An Indiana County jury this week awarded $226,000 to the family of a man who had been exposed to asbestos while he worked at the Fisher Scientific plant along Indian Springs Road in White Township.
George Baroni, of the Homer City area, worked for Fisher from 1959 to 1994 and later developed mesothelioma, an incurable cancer of the lining of the lungs. Baroni, 73, died in October 2005 and his family filed the civil lawsuit the next year against the companies that provided Fisher with products that contained asbestos.
Several lawsuits have been filed in recent years in the Indiana County court by former Fisher Scientific workers – or their estates – but the Baroni case was the first to be decided by a jury.
The others ended in out-of-court settlements, including some that were reached after a jury had been selected and testimony had begun in court.
Three of the four companies sued by the Baroni estate “resolved their differences” with the family before the trial, said attorney Jason Luckasevic, of the Goldberg Persky & White law firm that represented Baroni’s estate.
Only Taylored Industries opted not to settle and took its chances with a jury. Because of “joint and several liability” – meaning that all the defendants were alleged to share equal responsibility for Baroni’s illness and death – each defendant is responsible for paying one-fourth of the award, $56,500, to the estate.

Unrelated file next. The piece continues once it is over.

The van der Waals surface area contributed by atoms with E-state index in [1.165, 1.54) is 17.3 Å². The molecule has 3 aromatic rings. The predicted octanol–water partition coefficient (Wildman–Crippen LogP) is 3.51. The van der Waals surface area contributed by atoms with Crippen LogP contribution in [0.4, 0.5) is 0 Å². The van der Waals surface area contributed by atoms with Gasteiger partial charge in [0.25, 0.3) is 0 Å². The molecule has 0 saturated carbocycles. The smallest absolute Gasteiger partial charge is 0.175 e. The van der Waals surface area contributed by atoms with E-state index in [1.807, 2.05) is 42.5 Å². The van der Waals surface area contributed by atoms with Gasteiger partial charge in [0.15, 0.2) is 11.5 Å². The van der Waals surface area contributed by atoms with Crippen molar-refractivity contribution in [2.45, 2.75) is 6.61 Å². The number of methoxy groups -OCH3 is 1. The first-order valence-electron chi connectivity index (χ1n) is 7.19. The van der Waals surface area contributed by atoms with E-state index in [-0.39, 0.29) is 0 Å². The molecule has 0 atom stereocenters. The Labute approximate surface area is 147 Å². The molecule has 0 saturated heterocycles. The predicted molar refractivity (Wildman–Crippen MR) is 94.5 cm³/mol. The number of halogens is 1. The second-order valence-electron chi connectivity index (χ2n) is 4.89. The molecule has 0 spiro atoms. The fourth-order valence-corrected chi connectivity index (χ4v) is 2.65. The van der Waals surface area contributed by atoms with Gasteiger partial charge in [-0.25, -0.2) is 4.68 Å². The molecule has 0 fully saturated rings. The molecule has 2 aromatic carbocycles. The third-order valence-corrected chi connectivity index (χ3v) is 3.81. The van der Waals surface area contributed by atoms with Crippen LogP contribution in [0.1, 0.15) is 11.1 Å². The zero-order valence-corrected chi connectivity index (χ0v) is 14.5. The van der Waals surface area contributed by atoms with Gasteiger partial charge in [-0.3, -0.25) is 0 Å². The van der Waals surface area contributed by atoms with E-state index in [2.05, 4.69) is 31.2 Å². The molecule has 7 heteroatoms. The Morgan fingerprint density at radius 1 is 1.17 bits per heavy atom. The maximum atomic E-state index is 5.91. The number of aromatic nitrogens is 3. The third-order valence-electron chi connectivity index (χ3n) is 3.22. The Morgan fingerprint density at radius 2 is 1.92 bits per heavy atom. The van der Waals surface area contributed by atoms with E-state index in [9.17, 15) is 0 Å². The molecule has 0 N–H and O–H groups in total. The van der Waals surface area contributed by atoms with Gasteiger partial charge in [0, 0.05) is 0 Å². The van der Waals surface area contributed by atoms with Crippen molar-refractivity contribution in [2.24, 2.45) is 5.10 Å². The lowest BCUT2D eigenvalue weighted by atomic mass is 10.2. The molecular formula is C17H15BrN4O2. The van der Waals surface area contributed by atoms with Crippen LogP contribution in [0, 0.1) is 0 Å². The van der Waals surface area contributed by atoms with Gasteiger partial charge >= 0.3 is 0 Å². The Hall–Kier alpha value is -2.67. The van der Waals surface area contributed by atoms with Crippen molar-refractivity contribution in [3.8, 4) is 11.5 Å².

Luckasevic declined to elaborate on the terms reached earlier between the Baroni family and the other companies – F.B. Wright Co., George B. Hamilton, Inc., and one referred to as the Gage Company: Pittsburgh Gage & Supply Co., which now is owned by IU North America Inc.
All the companies have outlets in the Pittsburgh area and furnished different asbestos-containing products. Some were used in the equipment in the Fisher plant and others were components of the finished items that Fisher manufactured, such as hospital and laboratory equipment and furniture.
Taylored Industries supplied asbestos-cement board products to the plant, F.B. Wright made gaskets and packaging, George V. Hamilton provided roll insulation and the Gage Company made pipe covering and gaskets used in maintenance at Fisher Scientific.
Attorney Matthew Wimer, of Wimer Law Offices in Oakmont, defended Taylored Industries in the trial. Taylored contended that Baroni was primarily exposed to the asbestos in the products that the other companies made.
The jury heard testimony and listened to depositions for two full days in court then deliberated a little over three hours on Thursday. The panel held the companies liable for $86,000 of out-of-pocket medical and funeral expenses in the “wrongful death” provision of the suit, and ordered the companies to pay $120,000 in survivors’ benefits. The verdict also included $20,000 for “loss of consortium” – the value the jury placed on the absence of George Baroni from the lives of his wife and children.
Wimer said the jury was “hardworking and attentive.” He declined to comment further, saying that the product-liability phase of the lawsuit was over but that a negligence charge remained.
Luckasevic said the Baroni family does not plan to continue the litigation.
“They are happy that the jury did the right thing,” Luckasevic said. “They can move on with their lives now … knowing that the jury returned what caused Mr. Baroni’s death.”